Support for people living with Parkinson’s and their and Caregivers

**Special offer**  Free 60-minute consultation for Parkinson’s patients.

Call for a free 15-minute pre-consultation call to determine if I am the best person to help you.

 020 7792 1347 or Mobile 07540 442769

Email  [email protected]     Available in Central London, Notting Hill, Ladbroke Grove W11.

How does the Alexander Technique help with Parkinson’s?

Alexander technique skills may help you become calmer, balanced, and controlled during your daily activity and when dealing with moment-to-moment challenges relating to Parkinson’s.

Having lessons may have a positive effect on:

  • increasing control of Parkinson’s motor and non-motor symptoms
  • improving balance and posture
  • managing stress
  • reducing anxiety
  • increasing independence and overall confidence.

In particular, research studies suggest that AT could be helpful in managing the following symptoms:


What will I learn in the lessons?

AT is taught in both group classes and in private sessions. While private sessions may allow greater opportunity for individualised feedback, group learning may provide additional perspectives and a sense of solidarity with others, possibly reducing social isolation. Group classes will usually be more affordable.

Which skills will I learn?

Your AT instructor will help you develop:

  • keener self-observation
  • the ability to stay calmer and reduce tension from moment to moment during your day
  • better ways to approach daily activities.

You may apply these skills in real-life situations, such as, for example:

  • standing
  • sitting
  • walking
  • leaning over
  • lifting something from the floor
  • reaching for something on a high shelf
  • using your mobile phone
  • having a conversation
  • answering questions
  • managing a noisy environment.

You may also be able to use these skills during motor activities such as:

  • athletics
  • exercise classes
  • playing a musical instrument
  • writing.

Recommended by both the NHS and the National Institute for Health and Care Excellence (NICE) to improve quality of life.

How will I be taught these skills?

During an AT session, the teacher will provide verbal cues and a non-manipulative, light touch to guide your movement. This may help you become more aware of excessive tension that may be interfering with your balance and potentially causing anxiety and stress.

Another part of AT sessions is Active Rest. Here, you will be lying down on a massage table – Active Rest is aimed at teaching you to:

  • deepen your sense of calm
  • expand your breathing capacity
  • let go of muscle rigidity
  • increase the expansion of your torso
  • increase the extension of your spine and limbs.

You will also learn how to practice Active Rest on your own at home.

Practical advice

A course of 25 private sessions of 45-60 minutes can provide a good foundation for most people.

Wear comfortable, loose clothing – tight clothing or thick fabrics like denim will impede your range of motion, which can interfere with your ability to balance, move freely from sitting to standing, and so forth.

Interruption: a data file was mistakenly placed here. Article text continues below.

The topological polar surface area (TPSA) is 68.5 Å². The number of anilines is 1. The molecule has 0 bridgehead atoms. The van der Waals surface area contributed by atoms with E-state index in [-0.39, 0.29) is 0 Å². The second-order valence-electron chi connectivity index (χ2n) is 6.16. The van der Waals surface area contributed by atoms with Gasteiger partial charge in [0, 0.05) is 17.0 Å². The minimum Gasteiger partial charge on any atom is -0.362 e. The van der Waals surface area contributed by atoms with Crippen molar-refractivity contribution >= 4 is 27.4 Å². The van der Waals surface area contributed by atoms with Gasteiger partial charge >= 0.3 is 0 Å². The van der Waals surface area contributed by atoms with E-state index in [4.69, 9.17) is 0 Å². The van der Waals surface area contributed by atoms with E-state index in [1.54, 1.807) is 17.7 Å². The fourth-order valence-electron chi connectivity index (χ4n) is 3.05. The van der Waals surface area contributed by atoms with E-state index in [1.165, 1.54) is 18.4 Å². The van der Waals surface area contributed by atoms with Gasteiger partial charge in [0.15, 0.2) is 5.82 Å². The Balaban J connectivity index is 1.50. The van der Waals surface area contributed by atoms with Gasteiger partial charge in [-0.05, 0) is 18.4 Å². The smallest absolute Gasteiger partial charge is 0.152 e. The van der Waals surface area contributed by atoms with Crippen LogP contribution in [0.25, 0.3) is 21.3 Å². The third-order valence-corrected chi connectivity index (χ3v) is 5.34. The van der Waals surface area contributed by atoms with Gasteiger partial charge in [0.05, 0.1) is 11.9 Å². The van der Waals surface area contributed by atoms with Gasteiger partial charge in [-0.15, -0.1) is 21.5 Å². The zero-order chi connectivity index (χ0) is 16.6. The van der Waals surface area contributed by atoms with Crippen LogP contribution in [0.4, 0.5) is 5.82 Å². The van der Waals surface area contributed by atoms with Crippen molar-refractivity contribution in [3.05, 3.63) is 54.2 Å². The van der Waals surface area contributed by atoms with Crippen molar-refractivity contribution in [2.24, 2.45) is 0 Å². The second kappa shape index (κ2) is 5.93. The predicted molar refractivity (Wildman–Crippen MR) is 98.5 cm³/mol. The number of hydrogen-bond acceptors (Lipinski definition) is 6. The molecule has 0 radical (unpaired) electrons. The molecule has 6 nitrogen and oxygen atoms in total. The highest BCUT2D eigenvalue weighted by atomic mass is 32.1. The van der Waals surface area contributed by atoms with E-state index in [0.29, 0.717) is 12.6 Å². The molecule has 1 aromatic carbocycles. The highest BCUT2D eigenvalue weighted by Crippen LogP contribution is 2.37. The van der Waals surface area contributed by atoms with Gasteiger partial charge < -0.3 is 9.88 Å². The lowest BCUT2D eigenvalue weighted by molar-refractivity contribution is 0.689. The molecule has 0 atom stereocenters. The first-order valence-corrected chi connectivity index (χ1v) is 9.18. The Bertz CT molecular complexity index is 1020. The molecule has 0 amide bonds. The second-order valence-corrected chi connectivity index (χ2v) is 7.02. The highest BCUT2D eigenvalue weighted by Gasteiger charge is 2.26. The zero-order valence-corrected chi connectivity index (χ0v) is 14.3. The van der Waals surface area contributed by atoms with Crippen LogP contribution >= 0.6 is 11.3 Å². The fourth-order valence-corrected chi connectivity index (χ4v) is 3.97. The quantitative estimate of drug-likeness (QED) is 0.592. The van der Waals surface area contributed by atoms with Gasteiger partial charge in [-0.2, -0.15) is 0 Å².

Having your partner/carer attend your sessions with you may be helpful – your partner/carer may be able to support your learning with their own understanding of how to apply AT principles.

Consider attending “tune up” sessions – these may help you handle new Parkinson’s-related challenges. As Parkinson’s is a progressive condition, you may find it useful to return to your AT instructor for sessions when you feel the need to reinforce your skills. Your teacher may be able to help you apply your AT training to address a new symptom or challenging activity.

How can I find an instructor?

Alexander Technique teachers are certified by national and international societies who must answer to government regulations on ethics of practice.

Alexander Technique teachers complete extensive training, usually over a three-year period.

The following links may be helpful for finding certified AT teachers:

Parkinson’s is a progressive neurological condition with physical symptoms such as trembling, loss of balance and coordination, and impaired movement as well as feelings of anxiety, depression, pain and insomnia.  Although the Alexander Technique isn’t intended to reverse the underlying cause it can greatly help to get the most out of the resources that are still available by teaching, through experience, how to move more efficiently and improve awareness in activity, as well as helping to manage anxiety.

Both the NHS and the National Institute for Health and Care Excellence (NICE) recommend the Alexander Technique as a management tool for dealing with the symptoms of Parkinson’s and improving quality of life.

Medical Trials

The School of Integrated Medicine, London University of Westminster, performed a randomized controlled trial of the Alexander Technique for idiopathic Parkinson’s disease which showed that Alexander lessons led to a significantly increased ability to carry out everyday activities compared with usual medical care. The trial also showed that the rate symptoms progressed was reduced as well the rate at which medication needed to be increased.

I regularly work with clients with Parkinson’s who find the Alexander Technique really helps them to reduce their tremors, and improve balance and coordination, breathing, posture, and their confidence.

Patient’s Testimonials  Click the links to watch the video below.

Walking:  living with Parkinson’s – by Alison Wood

How Robert manages his Parkinson’s using the Alexander Technique

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